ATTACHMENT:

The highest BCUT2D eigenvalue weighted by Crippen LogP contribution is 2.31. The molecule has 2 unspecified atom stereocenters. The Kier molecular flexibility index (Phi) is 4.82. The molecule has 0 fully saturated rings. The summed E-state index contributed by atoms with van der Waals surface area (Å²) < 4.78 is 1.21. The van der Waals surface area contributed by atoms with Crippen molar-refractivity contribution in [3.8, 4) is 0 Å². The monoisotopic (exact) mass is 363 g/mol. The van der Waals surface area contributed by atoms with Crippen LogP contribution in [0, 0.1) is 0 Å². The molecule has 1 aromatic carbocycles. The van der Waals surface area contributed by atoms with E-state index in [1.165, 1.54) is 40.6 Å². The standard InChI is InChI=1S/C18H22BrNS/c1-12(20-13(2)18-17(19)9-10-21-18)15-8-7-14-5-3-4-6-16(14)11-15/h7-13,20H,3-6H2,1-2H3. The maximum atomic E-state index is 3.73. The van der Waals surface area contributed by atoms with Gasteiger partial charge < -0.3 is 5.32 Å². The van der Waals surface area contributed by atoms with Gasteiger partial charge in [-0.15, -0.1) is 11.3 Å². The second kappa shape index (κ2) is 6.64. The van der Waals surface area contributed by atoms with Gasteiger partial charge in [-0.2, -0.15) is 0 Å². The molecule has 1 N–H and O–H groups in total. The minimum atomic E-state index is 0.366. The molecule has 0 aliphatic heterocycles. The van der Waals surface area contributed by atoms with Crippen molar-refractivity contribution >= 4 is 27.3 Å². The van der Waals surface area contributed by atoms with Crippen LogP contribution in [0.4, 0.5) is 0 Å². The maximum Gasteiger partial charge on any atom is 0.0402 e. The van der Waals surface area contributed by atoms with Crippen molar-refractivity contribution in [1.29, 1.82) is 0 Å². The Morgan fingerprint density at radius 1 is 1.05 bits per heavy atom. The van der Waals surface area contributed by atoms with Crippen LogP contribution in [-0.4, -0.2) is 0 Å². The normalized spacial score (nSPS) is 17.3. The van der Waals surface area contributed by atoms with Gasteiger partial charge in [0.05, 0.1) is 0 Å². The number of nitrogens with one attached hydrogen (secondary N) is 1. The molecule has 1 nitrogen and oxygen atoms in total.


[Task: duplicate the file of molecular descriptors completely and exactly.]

The highest BCUT2D eigenvalue weighted by Crippen LogP contribution is 2.31. The molecule has 2 unspecified atom stereocenters. The Kier molecular flexibility index (Phi) is 4.82. The molecule has 0 fully saturated rings. The summed E-state index contributed by atoms with van der Waals surface area (Å²) < 4.78 is 1.21. The van der Waals surface area contributed by atoms with Crippen molar-refractivity contribution in [3.8, 4) is 0 Å². The monoisotopic (exact) mass is 363 g/mol. The van der Waals surface area contributed by atoms with Crippen LogP contribution in [0, 0.1) is 0 Å². The molecule has 1 aromatic carbocycles. The van der Waals surface area contributed by atoms with E-state index in [1.165, 1.54) is 40.6 Å². The standard InChI is InChI=1S/C18H22BrNS/c1-12(20-13(2)18-17(19)9-10-21-18)15-8-7-14-5-3-4-6-16(14)11-15/h7-13,20H,3-6H2,1-2H3. The maximum atomic E-state index is 3.73. The van der Waals surface area contributed by atoms with Gasteiger partial charge < -0.3 is 5.32 Å². The van der Waals surface area contributed by atoms with Gasteiger partial charge in [-0.15, -0.1) is 11.3 Å². The second kappa shape index (κ2) is 6.64. The van der Waals surface area contributed by atoms with Gasteiger partial charge in [-0.2, -0.15) is 0 Å². The molecule has 1 N–H and O–H groups in total. The minimum atomic E-state index is 0.366. The molecule has 0 aliphatic heterocycles. The van der Waals surface area contributed by atoms with Crippen molar-refractivity contribution >= 4 is 27.3 Å². The van der Waals surface area contributed by atoms with Crippen LogP contribution in [0.4, 0.5) is 0 Å². The maximum Gasteiger partial charge on any atom is 0.0402 e. The van der Waals surface area contributed by atoms with Crippen molar-refractivity contribution in [1.29, 1.82) is 0 Å². The Morgan fingerprint density at radius 1 is 1.05 bits per heavy atom. The van der Waals surface area contributed by atoms with Crippen LogP contribution in [-0.4, -0.2) is 0 Å². The normalized spacial score (nSPS) is 17.3. The van der Waals surface area contributed by atoms with Gasteiger partial charge in [0.05, 0.1) is 0 Å². The number of nitrogens with one attached hydrogen (secondary N) is 1. The molecule has 1 nitrogen and oxygen atoms in total.